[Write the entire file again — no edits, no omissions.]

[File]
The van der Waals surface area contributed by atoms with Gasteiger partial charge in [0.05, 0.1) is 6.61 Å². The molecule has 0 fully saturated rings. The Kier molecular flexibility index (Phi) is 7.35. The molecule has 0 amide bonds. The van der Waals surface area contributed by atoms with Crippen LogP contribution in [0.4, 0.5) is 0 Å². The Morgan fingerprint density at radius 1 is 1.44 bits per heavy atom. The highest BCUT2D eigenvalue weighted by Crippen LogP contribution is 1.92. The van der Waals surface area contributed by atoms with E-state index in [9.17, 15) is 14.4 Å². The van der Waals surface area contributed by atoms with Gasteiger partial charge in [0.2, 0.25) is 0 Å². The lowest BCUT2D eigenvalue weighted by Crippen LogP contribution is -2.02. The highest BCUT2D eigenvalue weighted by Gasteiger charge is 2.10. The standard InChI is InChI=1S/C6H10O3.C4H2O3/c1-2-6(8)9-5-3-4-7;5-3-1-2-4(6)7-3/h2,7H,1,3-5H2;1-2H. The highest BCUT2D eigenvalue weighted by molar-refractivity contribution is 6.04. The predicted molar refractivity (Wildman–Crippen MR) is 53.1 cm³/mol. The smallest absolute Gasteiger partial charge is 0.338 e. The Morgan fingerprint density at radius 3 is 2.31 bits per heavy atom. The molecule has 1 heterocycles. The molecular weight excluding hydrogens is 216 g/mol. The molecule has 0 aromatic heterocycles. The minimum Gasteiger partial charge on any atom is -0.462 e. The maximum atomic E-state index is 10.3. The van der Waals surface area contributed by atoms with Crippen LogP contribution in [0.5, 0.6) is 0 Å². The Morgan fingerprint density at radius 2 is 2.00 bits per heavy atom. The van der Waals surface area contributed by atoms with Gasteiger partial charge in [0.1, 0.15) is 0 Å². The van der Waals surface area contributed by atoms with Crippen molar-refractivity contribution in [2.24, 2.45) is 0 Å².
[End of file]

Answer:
The van der Waals surface area contributed by atoms with Gasteiger partial charge in [0.05, 0.1) is 6.61 Å². The molecule has 0 fully saturated rings. The Kier molecular flexibility index (Phi) is 7.35. The molecule has 0 amide bonds. The van der Waals surface area contributed by atoms with Crippen LogP contribution in [0.4, 0.5) is 0 Å². The Morgan fingerprint density at radius 1 is 1.44 bits per heavy atom. The highest BCUT2D eigenvalue weighted by Crippen LogP contribution is 1.92. The van der Waals surface area contributed by atoms with E-state index in [9.17, 15) is 14.4 Å². The van der Waals surface area contributed by atoms with Gasteiger partial charge in [0.2, 0.25) is 0 Å². The lowest BCUT2D eigenvalue weighted by Crippen LogP contribution is -2.02. The highest BCUT2D eigenvalue weighted by Gasteiger charge is 2.10. The standard InChI is InChI=1S/C6H10O3.C4H2O3/c1-2-6(8)9-5-3-4-7;5-3-1-2-4(6)7-3/h2,7H,1,3-5H2;1-2H. The highest BCUT2D eigenvalue weighted by molar-refractivity contribution is 6.04. The predicted molar refractivity (Wildman–Crippen MR) is 53.1 cm³/mol. The smallest absolute Gasteiger partial charge is 0.338 e. The Morgan fingerprint density at radius 3 is 2.31 bits per heavy atom. The molecule has 1 heterocycles. The molecular weight excluding hydrogens is 216 g/mol. The molecule has 0 aromatic heterocycles. The minimum Gasteiger partial charge on any atom is -0.462 e. The maximum atomic E-state index is 10.3. The van der Waals surface area contributed by atoms with Crippen LogP contribution in [0.5, 0.6) is 0 Å². The Morgan fingerprint density at radius 2 is 2.00 bits per heavy atom. The van der Waals surface area contributed by atoms with Gasteiger partial charge in [0.1, 0.15) is 0 Å². The van der Waals surface area contributed by atoms with Crippen molar-refractivity contribution in [2.24, 2.45) is 0 Å².